Interest in Asperger’s syndrome has increased dramatically since the official recognition of the condition in 1994 in both ICD-10 and DSM-IV. During this time much of the work conducted has been focused on school age children and adolescents with relatively much less work concerned with adults. This volume makes a great stride in correcting this gap in the literature.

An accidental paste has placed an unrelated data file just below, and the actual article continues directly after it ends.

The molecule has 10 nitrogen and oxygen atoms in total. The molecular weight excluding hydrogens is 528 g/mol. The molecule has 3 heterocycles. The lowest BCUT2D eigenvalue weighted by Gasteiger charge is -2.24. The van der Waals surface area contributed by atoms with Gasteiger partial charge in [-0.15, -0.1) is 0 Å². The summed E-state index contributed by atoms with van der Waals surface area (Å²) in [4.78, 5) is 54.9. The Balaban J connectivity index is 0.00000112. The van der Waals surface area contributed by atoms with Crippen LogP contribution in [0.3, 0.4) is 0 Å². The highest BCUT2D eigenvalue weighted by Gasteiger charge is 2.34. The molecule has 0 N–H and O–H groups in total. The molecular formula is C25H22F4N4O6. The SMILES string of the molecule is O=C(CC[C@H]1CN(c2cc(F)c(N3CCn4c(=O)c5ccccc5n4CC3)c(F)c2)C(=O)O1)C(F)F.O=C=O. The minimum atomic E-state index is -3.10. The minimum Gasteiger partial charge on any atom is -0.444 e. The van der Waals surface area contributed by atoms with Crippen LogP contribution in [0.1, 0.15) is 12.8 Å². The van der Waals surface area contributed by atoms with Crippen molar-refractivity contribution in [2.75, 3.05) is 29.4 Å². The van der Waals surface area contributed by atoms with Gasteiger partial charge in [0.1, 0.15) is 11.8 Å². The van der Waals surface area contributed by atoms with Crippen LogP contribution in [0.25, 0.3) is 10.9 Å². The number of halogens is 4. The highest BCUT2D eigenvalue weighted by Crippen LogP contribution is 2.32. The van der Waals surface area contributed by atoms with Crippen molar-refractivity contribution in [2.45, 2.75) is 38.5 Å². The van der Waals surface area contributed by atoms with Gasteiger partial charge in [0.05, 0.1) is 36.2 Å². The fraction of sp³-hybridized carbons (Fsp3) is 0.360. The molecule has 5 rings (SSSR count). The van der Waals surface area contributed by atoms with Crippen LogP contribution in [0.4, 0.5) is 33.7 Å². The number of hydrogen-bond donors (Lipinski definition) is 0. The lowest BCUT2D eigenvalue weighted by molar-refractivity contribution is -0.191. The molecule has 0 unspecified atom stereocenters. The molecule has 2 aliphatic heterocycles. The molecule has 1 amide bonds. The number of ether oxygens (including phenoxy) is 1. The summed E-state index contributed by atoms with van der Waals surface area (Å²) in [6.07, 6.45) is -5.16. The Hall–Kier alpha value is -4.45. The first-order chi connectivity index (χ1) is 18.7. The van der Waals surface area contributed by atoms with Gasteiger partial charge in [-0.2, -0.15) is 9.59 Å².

A book that will be of great value to all clinicians who deal with higher cognitively functioning but socially disabled individuals it is, as the name implies, a valuable attempt to provide comprehensive but clinically relevant coverage of topics of interest to clinicians. The seven chapters include an overview of Asperger syndrome and is followed by chapters on assessment, mental health symptoms, medical and also psychosocial issues, treatment (psychotherapy and psychopharmacology) as well as the role of complementary interventions and evidence based practice. Well written and highly readable the volume is primarily focused on clinical issues (i.e., comparatively less on research). If there are any limitations these reflect gaps in the research literature which sadly are many. It is somewhat paradoxical that the volume appears the year before Asperger’s is slated to disappear from DSM 5. Regardless of nomenclature changes patients with Asperger disorder will remain with us and need care as they mature—this volume will be invaluable for those clinicians who provide that care.